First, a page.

Pierre Vernier is employed, with his father, in making fine-scale maps of France (Franche-Comté area).
With much legal strife and the encouragement of Sir Francis Bacon, Chief Justice Edward Coke is dismissed from the King\\'s Bench, and the royal prerogatives of King James I triumph over Englishcommon law.
Francis de Sales' literary masterpiece "Treatise on the Love of God" is published, while he is Bishop of Geneva.
Dutch traders smuggle the coffee plant out of Mocha, a port in Yemen on the Red Sea, and cultivate it at the AmsterdamBotanical Gardens. Dutch later introduce Mochacoffee to Java.
William Harvey gives his views on the circulation of blood as Lumleian Lecturer at the College of Physicians. It is not until 1628 that he gives his views in print.
EnglishmathematicianHenry Briggs goes to Edinburgh to show John Napier his efficient method of finding logarithms by the continued extraction of square roots (unfortunately, Napier dies in April, 1617).
Nurhaci declares himself khan (emperor) of China and founds the Later Jin Dynasty.
The New England Indian smallpox epidemic of 1616–1619 begins to depopulate the region, killing an estimated 90% of the coastal native peoples.Timothy Bratton. 1988. Identity of the New England Indian Epidemic of 1616-1619. "Bulletin of the History of Medicine", 62(3): 352–383.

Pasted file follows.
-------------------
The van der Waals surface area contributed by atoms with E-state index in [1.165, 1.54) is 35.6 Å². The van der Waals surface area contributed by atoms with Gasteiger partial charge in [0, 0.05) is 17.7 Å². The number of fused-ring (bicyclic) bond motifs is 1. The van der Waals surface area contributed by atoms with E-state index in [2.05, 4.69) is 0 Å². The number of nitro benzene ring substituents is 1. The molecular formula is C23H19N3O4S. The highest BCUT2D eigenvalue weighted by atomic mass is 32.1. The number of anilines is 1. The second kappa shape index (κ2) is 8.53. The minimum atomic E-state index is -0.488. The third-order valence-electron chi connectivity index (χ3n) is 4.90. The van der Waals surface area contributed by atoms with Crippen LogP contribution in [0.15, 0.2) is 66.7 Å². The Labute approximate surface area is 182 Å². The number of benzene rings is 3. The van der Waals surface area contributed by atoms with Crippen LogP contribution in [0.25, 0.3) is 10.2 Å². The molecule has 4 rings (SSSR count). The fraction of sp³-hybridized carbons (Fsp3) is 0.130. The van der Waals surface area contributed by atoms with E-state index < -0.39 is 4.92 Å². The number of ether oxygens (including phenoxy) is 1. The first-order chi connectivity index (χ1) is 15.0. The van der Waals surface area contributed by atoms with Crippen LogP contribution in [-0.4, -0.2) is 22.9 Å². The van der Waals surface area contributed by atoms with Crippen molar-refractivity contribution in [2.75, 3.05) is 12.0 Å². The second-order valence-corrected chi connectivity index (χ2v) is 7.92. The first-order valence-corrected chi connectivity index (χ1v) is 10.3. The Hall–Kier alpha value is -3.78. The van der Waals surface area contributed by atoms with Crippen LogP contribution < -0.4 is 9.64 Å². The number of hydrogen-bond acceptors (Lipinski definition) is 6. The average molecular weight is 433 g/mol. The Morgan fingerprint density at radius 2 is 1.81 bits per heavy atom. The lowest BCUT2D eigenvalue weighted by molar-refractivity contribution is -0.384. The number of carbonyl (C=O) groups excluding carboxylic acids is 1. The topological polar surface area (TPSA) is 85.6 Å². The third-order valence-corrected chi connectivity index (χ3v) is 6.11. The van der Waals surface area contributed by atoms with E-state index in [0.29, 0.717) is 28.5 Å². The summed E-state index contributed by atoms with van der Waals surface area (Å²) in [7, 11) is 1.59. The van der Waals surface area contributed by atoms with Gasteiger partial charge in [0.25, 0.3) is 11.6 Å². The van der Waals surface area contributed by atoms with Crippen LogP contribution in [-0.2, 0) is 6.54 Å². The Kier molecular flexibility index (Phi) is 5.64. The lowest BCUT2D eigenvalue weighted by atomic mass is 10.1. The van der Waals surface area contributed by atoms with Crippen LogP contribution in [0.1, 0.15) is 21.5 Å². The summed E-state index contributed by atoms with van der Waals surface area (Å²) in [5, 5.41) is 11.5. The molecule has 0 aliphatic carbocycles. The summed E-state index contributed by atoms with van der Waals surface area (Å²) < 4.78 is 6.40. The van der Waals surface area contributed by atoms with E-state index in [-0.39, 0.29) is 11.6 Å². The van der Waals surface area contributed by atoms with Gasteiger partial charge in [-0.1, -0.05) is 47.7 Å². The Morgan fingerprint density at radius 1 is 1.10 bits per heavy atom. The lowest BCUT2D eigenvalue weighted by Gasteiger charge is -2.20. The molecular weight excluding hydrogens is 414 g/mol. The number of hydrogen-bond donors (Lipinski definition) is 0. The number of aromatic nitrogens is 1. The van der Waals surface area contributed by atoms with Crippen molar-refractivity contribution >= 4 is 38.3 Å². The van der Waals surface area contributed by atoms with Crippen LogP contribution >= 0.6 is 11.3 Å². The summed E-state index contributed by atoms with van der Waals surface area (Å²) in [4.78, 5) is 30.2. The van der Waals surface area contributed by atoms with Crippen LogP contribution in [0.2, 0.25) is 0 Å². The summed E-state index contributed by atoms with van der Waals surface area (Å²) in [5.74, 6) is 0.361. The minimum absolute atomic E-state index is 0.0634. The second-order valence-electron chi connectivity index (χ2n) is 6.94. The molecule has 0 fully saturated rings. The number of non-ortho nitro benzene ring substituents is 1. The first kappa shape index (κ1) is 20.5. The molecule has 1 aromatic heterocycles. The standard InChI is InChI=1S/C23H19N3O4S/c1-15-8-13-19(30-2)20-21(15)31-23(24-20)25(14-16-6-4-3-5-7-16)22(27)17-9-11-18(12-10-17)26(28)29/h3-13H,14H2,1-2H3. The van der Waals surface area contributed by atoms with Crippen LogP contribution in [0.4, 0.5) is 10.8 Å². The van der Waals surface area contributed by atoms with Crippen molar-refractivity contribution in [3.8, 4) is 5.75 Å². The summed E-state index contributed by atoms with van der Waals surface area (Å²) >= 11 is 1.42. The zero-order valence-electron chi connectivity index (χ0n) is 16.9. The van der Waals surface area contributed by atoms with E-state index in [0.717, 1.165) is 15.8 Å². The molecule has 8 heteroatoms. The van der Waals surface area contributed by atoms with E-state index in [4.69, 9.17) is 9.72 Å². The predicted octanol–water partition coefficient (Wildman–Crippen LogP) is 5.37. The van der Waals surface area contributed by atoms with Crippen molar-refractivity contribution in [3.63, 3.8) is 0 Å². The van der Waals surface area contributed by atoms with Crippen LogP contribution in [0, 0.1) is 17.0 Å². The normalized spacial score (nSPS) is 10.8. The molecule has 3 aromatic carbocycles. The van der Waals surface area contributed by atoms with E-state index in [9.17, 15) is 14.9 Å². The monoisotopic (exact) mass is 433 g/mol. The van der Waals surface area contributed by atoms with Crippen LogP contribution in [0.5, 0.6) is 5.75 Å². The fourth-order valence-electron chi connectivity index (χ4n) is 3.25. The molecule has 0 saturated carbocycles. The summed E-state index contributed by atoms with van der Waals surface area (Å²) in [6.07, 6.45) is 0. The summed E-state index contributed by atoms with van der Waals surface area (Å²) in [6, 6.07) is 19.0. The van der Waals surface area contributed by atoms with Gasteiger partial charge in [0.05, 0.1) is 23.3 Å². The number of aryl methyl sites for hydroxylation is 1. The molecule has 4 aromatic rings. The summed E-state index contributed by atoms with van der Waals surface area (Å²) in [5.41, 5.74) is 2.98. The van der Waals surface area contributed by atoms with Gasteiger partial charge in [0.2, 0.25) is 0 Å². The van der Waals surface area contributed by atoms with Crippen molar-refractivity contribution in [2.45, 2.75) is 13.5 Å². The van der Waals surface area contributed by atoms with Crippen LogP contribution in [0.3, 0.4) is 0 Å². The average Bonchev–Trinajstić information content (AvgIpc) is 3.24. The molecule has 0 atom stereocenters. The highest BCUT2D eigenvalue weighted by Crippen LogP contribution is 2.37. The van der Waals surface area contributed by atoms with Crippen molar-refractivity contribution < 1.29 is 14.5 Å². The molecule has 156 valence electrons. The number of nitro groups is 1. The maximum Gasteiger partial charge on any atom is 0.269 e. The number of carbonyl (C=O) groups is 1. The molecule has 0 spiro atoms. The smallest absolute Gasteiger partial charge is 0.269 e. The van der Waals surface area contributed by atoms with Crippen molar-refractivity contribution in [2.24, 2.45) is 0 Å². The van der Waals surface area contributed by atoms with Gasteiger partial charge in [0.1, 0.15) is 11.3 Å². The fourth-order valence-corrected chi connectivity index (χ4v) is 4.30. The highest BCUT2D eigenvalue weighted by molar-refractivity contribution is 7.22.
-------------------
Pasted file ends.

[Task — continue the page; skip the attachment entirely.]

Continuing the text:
Saint Ambrose Edward Barlow, recently graduated from the College of Saint Gregory, Douai, France, and the Royal College of Saint Alban in Valladolid, Spain, enters the Benedictine Order. In 1641 he is hanged, drawn and quartered in Lancaster, England, for preaching.
Isaac Beeckman (1588–1637), Dutch intellectual and friend of René Decartes, has his own candle factory in Zierikzee, Netherlands, until 1616, when he returns to Middelburg to study medicine. In 1618, he takes his degree at the French university of Caen, with the defence of his "Theses de febre tertiana intermittente". His notebooks, unfortunately not fully published until the 20th century, reveal a coherent mechanical philosophy of nature with incipient atomism, a force of inertia, and mathematical interpretations of natural philosophy are present.K. van Berkel. 1983. "Isaac Beeckman (1588-1637) en de mechanisering van het wereldbeeld". Amsterdam. (An English edition is forthcoming.)